The bonus game in itself has a bearing on the overall odds of winning and therefore needs to factor into the mathematics to get the overall return right.
Prizes are awarded for matching three, four or five symbols, meaning suitable payoff values have to be calculated for a far longer list of potential outcomes than the simple £150, £20, £10, £5 we used above. On top of that, the multiple paylines have the effect that even if there is only one of each jackpot symbol on each reel, they could all match up on any one of the paylines.
Of course, when I talk about numbers per reel, I now mean that figuratively rather than literally. Super jackpot party doesn’t have physical reels rolling around inside it any more than the odometer does in your modern car. The same effect, however, is created digitally, using a random number generator. Let’s look at that next.
Random number generators lie at the heart of almost any online game you might play, be it a slot machine, a game of roulette or even blackjack. But they have been around since before the internet came about and allow machines like Super Jackpot Party to handle the additional levels of complexity we just described.
After all, with a physical reel, you could conceivably have 20 symbols instead of 10. Perhaps even 30. But any more than that, and the reels would look like one of those water wheels in a mill, and the machine would be the size of a house.
With a random number generator, you can have the equivalent of 1,000 symbols per reel if you wish, but let’s imagine a simplified version, just to get the idea across.
We will use the same four symbols, but this time, let’s have a virtual reel with 50 stops instead of 10. We could have one bell, six bars, 15 cherries and 28 oranges. All we need to do is allocate the random numbers of 1-50 accordingly.
So according to our random number generator, it could go like this:>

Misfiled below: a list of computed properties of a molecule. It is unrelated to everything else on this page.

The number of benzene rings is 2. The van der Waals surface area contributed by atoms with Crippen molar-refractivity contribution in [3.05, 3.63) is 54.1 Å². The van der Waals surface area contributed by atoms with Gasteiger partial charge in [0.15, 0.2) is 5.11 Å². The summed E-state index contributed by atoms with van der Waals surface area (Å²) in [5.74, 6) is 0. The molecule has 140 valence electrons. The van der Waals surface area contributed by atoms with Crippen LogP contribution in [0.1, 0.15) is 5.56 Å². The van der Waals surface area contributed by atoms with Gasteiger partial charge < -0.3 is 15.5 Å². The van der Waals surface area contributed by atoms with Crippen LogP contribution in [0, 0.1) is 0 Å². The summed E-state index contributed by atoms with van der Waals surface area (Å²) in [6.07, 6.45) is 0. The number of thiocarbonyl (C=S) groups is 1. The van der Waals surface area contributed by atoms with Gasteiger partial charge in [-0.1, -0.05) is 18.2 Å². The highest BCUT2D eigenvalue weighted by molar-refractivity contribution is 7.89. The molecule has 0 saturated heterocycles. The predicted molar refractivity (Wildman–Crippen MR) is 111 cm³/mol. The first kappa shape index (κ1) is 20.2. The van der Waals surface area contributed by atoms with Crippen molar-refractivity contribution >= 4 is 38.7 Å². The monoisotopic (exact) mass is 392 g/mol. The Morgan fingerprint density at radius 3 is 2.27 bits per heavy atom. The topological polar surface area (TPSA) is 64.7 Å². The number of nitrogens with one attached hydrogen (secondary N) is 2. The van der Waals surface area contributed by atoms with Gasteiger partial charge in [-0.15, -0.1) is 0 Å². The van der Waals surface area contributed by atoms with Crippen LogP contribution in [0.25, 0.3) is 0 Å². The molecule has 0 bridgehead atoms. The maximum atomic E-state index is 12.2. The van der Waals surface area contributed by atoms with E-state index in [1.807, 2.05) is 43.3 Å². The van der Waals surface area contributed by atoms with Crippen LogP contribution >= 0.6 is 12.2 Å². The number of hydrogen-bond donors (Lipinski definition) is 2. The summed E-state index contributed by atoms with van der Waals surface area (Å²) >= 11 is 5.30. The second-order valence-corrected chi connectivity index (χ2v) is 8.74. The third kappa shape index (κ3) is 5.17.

1 = Bell
2 to 7 = Bar
8 to 22 = Cherry
23 to 50 = Orange
Let’s see how that changes things for the “three of a kind” options. The first thing you will notice is that instead of 1,000 possible outcomes, we now have 125,000, which is what you get if you multiply 50 by 50 by 50.
The second thing you will notice is that the possibility of three Bells is still just one, so the odds have gone from one in 1,000 to one in 125,000. This immediately suggests a potential for a bigger jackpot. Let’s look at the full results, comparing the possibility of three of a kind per 1,000 spins in the original scenario with the possibility per 125,000 spins on our virtual reel.
|Three symbols Per 1,000 spins||Per 125,000 spins|
Of course, you can also have added complexities worked in, such as blanks and bonus game symbols, but even with the (relatively) simplified representation above, you can see that by having 50 or 100 or 1000 stops on your virtual reel, it gives casinos the possibility to offer a far larger jackpot.
In our 10-stop scenario, we had a jackpot of £150. I’m not saying we wouldn’t like to win that, but now, you start to get an inkling of how that famous machine in Vegas was able to pay out almost £40 million, while staying within the constraints of its programming for the house edge.